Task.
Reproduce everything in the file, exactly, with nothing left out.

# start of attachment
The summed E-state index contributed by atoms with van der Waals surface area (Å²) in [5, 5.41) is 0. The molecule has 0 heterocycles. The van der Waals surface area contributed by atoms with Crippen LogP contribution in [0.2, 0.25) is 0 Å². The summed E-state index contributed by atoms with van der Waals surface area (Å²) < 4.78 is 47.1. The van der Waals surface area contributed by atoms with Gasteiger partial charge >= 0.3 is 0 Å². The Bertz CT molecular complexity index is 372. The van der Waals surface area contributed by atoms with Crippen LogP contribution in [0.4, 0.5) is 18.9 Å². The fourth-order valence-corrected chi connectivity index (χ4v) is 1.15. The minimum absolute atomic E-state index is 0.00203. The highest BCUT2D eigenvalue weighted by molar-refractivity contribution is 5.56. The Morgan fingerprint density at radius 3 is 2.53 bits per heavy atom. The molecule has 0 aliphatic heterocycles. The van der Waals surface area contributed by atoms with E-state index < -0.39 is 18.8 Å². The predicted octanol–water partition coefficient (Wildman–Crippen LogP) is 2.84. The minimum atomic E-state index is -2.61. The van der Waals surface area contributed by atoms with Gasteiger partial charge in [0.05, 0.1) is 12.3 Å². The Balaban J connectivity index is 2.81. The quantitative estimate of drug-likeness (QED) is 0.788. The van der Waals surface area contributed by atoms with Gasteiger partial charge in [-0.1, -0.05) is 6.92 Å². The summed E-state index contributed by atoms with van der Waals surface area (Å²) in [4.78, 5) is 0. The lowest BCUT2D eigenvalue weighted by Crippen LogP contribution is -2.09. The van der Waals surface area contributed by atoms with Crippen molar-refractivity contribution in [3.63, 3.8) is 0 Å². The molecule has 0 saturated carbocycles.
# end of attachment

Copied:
The summed E-state index contributed by atoms with van der Waals surface area (Å²) in [5, 5.41) is 0. The molecule has 0 heterocycles. The van der Waals surface area contributed by atoms with Crippen LogP contribution in [0.2, 0.25) is 0 Å². The summed E-state index contributed by atoms with van der Waals surface area (Å²) < 4.78 is 47.1. The van der Waals surface area contributed by atoms with Gasteiger partial charge >= 0.3 is 0 Å². The Bertz CT molecular complexity index is 372. The van der Waals surface area contributed by atoms with Crippen LogP contribution in [0.4, 0.5) is 18.9 Å². The fourth-order valence-corrected chi connectivity index (χ4v) is 1.15. The minimum absolute atomic E-state index is 0.00203. The highest BCUT2D eigenvalue weighted by molar-refractivity contribution is 5.56. The Morgan fingerprint density at radius 3 is 2.53 bits per heavy atom. The molecule has 0 aliphatic heterocycles. The van der Waals surface area contributed by atoms with E-state index < -0.39 is 18.8 Å². The predicted octanol–water partition coefficient (Wildman–Crippen LogP) is 2.84. The minimum atomic E-state index is -2.61. The van der Waals surface area contributed by atoms with Gasteiger partial charge in [0.05, 0.1) is 12.3 Å². The Balaban J connectivity index is 2.81. The quantitative estimate of drug-likeness (QED) is 0.788. The van der Waals surface area contributed by atoms with Gasteiger partial charge in [-0.1, -0.05) is 6.92 Å². The summed E-state index contributed by atoms with van der Waals surface area (Å²) in [4.78, 5) is 0. The lowest BCUT2D eigenvalue weighted by Crippen LogP contribution is -2.09. The van der Waals surface area contributed by atoms with Crippen molar-refractivity contribution in [3.63, 3.8) is 0 Å². The molecule has 0 saturated carbocycles.